Turkish nation infuriated by EU's tolerance toward PKK, FETÖ terrorists

MEHMET ÇELIK @celik
ISTANBUL
Published
Turkish nation infuriated by EU's tolerance toward PKK, FETÖ terrorists

The rise of anti-Turkey rhetoric from European politicians, coupled with the indifference toward the PKK, FETÖ activities across EU cities, has made people in Turkey furious with the EU, significantly decreasing the desire to join the union

Amid a rise of anti-Turkey rhetoric from European politicians and the European Union's indifference toward the PKK and Gülenist Terror Group (FETÖ), an increase in public opinion against the EU has been observed by analysts. While the EU has been a strong ally of Turkey in terms of political and economic relations, and vise-versa, the discord between the political rhetoric in supporting Ankara against terrorist groups and the EU's measures against them, both within EU borders as well as in conflict zones, has angered both Turkish politicians and civilians alike.

The PKK terrorist group's ability to hold rallies across European cities authorized by EU officials, despite the PKK being listed as a terror organization by the EU, shows the union is turning a blind eye to the July 15 coup attempt by FETÖ in Turkey and the lack of measures taken against the network's members in EU cities. This has heightened the tensions in the already strained diplomatic relations between Turkey and the EU. On Tuesday, the European Parliament's (EP) main groups said they will vote this week on a proposal to suspend membership talks with Turkey, that began with the Ankara Agreement which was signed with the then European Economic Community in 1963. Speaking at the meeting of the Standing Committee for Economic and Commercial Cooperation of the Organization of Islamic Cooperation in Istanbul, President Recep Tayyip Erdoğan criticized the bloc for failing to take concrete action against terrorists.

"Whatever the result, this vote has no value for us," the president said, adding that EU is taking sides with terrorist organizations by criticizing Turkey's fight against the groups, especially FETÖ, following the July 15 failed coup attempt, which killed 248 of its citizens and injured over 2,200 others.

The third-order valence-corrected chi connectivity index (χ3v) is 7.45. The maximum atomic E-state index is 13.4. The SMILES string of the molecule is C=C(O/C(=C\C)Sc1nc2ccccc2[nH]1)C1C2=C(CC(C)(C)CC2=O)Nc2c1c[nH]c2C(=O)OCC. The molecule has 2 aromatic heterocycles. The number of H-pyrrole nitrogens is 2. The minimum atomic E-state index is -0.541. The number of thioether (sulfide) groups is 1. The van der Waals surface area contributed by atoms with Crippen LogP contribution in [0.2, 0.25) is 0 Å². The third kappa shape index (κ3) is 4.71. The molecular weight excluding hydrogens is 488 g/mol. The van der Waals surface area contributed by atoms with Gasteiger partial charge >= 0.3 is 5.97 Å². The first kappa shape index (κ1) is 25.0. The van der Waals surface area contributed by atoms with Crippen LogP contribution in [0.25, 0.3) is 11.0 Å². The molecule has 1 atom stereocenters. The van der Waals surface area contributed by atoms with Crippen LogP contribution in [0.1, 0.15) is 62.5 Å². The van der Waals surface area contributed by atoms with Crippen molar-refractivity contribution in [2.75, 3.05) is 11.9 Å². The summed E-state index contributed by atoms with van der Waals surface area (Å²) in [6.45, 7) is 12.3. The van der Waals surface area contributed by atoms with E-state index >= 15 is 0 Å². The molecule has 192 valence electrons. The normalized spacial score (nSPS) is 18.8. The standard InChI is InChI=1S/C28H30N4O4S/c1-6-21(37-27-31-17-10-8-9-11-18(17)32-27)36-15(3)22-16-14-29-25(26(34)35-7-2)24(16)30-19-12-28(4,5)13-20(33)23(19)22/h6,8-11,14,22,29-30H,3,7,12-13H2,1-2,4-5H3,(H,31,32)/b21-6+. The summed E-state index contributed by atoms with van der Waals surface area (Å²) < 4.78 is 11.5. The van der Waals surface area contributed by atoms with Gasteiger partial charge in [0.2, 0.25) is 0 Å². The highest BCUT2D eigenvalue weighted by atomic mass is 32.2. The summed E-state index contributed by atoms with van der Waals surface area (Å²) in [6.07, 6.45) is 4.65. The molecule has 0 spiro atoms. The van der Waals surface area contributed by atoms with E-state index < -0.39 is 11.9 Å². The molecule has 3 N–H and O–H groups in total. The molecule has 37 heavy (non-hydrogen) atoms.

"We have made it clear time and time again that we take care of European values more than many EU countries, but we could not see concrete support from our Western friends. ... None of their promises were kept," Erdoğan said.

Talking to Daily Sabah, Deputy Minister for EU Affairs Ali Şahin said, the EP's decision to vote against Turkey's EU membership reflects the bloc's anti-Turkey stance. "Although the decision is not legally binding on the membership talks, it will be politically influential in the EU's future decision on Turkey's accession talks," he said.

Şahin said the EP's attitude toward Turkey's fight against terrorism is contradictory to the EP's values. "While the EU hails its pro-democracy stance, it is unexpected of them to criticize Turkey for defending its democracy, particularly after the July 15 coup attempt. The EU politicians must understand that the stability and security of the EU starts with the stability and security of Turkey. The EU cities will not be safe and secure unless Turkey's cities are," the deputy minister said. Criticizing the EU's lack of measures against PKK and FETÖ members, Şahin added that the EP's vote will have strategic impacts, affecting the EU deeply, as Turkey has been a strong partner in its fight against terror and dealing with the migrant issues.

Also on Tuesday, Turkey's EU Ministry released a statement saying that a decision regarding the acceptance of Turkey as a member state into the European Union is a decision that would be made by the European Council.

"The European Parliament does not have a legal function in halting the negotiations with Turkey. In other words, even if a decision suggesting the halt of negotiations with Turkey is made after voting in the European Parliament, such a decision will not have be legally binding," the statement read.